Aging In Place? Here's Four Kitchen Modification You Need To Know About

Posted on: 17 March 2021


As an increasing number of retirees decide that they would prefer to age in place in their own homes rather than take up residence in an assisted living facility, many are finding the experience extremely rewarding and fulfilling. However, most homes require modifications for safety's sake. The following are four ways to optimize the senior-friendliness quotient of your kitchen. 

Light Switches at Both Entrances

Nearly all kitchens — even those featuring open-concept designs — have two points of access. In some areas, building codes actually require it. Placing an easily accessible light switch at each entrance greatly reduces the chances of someone entering the kitchen during the evening hours and bumping into something or slipping in the dark. Using a long-lasting LED bulb will minimize the chances of the bulb becoming burned out.

Nonslip Flooring

Slip-and-fall accidents are a leading cause of death in those over the age of 65, and wet kitchen floors are a common culprit in this scenario. Even falls that don't result in death have the potential to wreak havoc in the lives of those who experience them, causing issues such as temporary or even permanent reductions in mobility and independence — not to mention the associated medical bills. Having nonslip flooring installed helps prevent this type of accident from occurring. It's also important to remove any throw rugs because they can cause slip-and-fall events as well.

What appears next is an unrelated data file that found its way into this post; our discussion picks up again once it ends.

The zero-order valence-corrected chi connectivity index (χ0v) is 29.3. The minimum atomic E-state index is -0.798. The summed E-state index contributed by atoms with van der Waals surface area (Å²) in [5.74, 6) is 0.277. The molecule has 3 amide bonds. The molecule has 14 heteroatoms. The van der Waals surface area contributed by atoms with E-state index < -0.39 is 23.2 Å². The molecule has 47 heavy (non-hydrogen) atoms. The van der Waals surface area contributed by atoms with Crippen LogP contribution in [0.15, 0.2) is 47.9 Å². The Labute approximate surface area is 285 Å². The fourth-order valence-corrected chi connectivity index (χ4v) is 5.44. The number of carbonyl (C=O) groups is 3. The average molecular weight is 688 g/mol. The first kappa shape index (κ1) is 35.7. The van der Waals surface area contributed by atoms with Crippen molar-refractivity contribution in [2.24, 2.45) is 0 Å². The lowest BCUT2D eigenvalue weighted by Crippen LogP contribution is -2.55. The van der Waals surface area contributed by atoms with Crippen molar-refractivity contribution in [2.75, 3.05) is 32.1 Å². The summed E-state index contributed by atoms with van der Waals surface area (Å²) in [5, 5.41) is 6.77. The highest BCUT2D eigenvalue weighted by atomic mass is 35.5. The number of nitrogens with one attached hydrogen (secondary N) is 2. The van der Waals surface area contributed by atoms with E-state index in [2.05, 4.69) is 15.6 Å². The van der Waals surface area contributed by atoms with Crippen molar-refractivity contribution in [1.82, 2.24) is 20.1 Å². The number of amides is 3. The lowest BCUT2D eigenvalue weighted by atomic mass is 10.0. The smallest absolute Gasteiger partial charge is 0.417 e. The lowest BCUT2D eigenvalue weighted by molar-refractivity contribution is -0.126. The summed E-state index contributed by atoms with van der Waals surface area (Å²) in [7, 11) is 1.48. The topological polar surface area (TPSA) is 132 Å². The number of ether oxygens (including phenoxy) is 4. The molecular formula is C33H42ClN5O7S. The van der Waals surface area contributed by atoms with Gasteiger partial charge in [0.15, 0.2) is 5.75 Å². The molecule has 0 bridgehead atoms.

Bright Overhead Lighting Above Work Surfaces

Lacerations caused by kitchen hand tools while preparing food is another common cause of injury among older persons. Strong overhead lighting directly over workstations such as counters, butcher block islands, sinks, and stoves helps cut down on this by eliminating shadows. Investing in a set of kitchen tools with easy-grip handles will add an extra layer of protection. 

Customized Kitchen Cabinets

The kitchen cabinets in most homes are placed above and below the counter, which can cause significant accessibility issues for senior citizens even if they aren't impacted by mobility limitations. Reaching into the lower cabinets involves reaching and bending, and the higher ones often can't be accessed without using a stepstool. For many seniors, these obstacles mean that they can only use the cabinet space that doesn't pose a safety hazard when they reach into them. Custom cabinets can be placed at a level that makes accessibility easy, such as along a wall. In kitchens without a lot of empty wall space to work with, cabinets can be modified for enhanced ease-of-use by adding pull-out shelves to lower cabinets and pull-down shelves to their upper counterparts. For more information about kitchen cabinets, contact a supplier.